What are we to make of this? Does not much of this ring true in our own time? We must be wary of nostalgia: selfish and power-hungry rulers are hardly new, and our ancestors committed any number of sins, including all kinds of interpersonal violence from which many of us in the developed world are mercifully shielded from today. Lynching was once commonplace here in the United States, and slavery was once a fact of life.


Yet there is a sense in which things do seem to have descended. If we have indeed become more “tolerant” (despite the recent backlash against this trend), is it not in part because we have become more indifferent? The idol of consumerism keeps us numb and complacent, like the lotus eaters of the Odyssey. The promise of limitless economic growth and technological expansion has been promising us broader horizons and expanding opportunity. Under such circumstances, what does it matter that another person doesn’t look, act, or believe as you do? Durkheim described this state as “organic solidarity,” in which the increasing economic integration of society diminishes our need to enforce social uniformity among others. Yet this only so long as we hold out for the promises of Mammon.


We now live in a time when these promises of limitless growth are revealed as the malicious lies they always were. The global recession of 2008 toppled world markets and undermined confidence in global markets more than any time since the Great Depression of the 1930s. Neoliberals had sold the idea that globalization would lift all boats, that freeing up the flow of capital would help overcome the instability of the markets. It all came toppling down. The economists who had served as priestly oracles had been exposed as false prophets. Yet rather than be run out of town, the capitalist order simply went on without the façade. Rather than hold up the high-minded ideal that we could grow our way to prosperity, the ruling class has simply resorted to naked plunder, seizing whatever they can from a world that is no longer growing, but shrinking before our very eyes. The old language of growth and “job providers” still persists, but the rhetoric has become paper-thin. The “rising tide that lifts all boats” is dead rhetoric. This ship is capsizing, and everyone knows it.


As this scramble for the remains of a crumbling system progresses, is it any wonder that this new scarcity has filtered its way down and ignited all these animosities that had been just beneath the surface all this time? The myth of infinite growth had held people’s hostilities at bay, all while continuing to siphon money and resources to the top, so that when the whole façade came crashing down, people were left more desperate than ever. This is to say nothing of what all that growth had entailed: the systemic looting of natural resources from the developing world, the overhauling of their economy to suit the needs of global capital under the coercive apparatus of debt peonage, meddling with elections, political assassinations, and a long list of other crimes, all to keep the expansion of capital going.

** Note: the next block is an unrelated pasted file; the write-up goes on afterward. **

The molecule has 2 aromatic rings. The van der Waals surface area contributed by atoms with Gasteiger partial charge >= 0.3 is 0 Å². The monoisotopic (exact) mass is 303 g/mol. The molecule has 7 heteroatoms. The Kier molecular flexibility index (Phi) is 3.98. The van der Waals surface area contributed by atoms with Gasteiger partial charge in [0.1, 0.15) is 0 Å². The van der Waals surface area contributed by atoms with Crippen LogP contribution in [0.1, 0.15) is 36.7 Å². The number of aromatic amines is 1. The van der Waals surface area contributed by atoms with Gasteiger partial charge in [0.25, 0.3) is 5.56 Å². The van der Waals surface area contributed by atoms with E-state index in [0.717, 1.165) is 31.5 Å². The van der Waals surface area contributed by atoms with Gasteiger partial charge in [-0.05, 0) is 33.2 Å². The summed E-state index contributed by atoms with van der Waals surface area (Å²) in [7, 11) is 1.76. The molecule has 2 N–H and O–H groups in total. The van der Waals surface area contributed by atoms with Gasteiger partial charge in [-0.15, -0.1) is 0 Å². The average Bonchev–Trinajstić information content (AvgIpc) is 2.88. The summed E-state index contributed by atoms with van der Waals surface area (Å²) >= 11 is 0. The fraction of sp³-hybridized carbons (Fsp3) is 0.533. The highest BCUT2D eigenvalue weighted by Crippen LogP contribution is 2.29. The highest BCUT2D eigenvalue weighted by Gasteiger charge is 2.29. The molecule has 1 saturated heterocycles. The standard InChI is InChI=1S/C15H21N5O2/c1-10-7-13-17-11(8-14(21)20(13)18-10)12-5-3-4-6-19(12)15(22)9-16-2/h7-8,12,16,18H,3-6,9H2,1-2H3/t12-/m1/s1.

By directing our spiritual energies toward the false promises of Mammon, upon whose altar so many lives have been sacrificed, we have lost all sense of community, of higher purpose, and of the common good. That this descent into base materialism was perceived as already occurring centuries ago, long before the birth of capitalism, tells us how long the dangers of these tendencies have been known, and how foolishly we have failed to heed the warnings.


Lost Ways

The idea of a lost Golden Age captivated the minds of ancient civilizations. This often goes hand-in-hand with certain technical advances. This is because such advancements often tend to overturn previous ways of life. What was lost when Neolithic farmers abandoned their traditional hunter-gatherer lifestyle and spent their days in the field planting and harvesting? What was lost when civilization arose and people began to live in cities ruled by kings who demanded strict obedience? People may not be consciously aware of what exactly they are missing, but it finds its way into their dreams, especially those public dreams we call myth.


When innovations create major changes in society, they disrupt older ways of life, and in the process, something is lost. This is the point so often missed by apologists for capitalism who post upward-pointing graphs proving how it has lifted people up out of poverty. The “poverty” they speak of is generally one of subsistence farming, living in tight-knit communities providing food for their own survival, sharing the burdens of work, and the bounty of the harvest, stories and laughs and shared memories. Under such conditions, they may have lacked television, internet, even electricity or public sanitation grid, but they had community, family, and all a sense of togetherness that is all too lacking in the bustling high-tech world we now inhabit.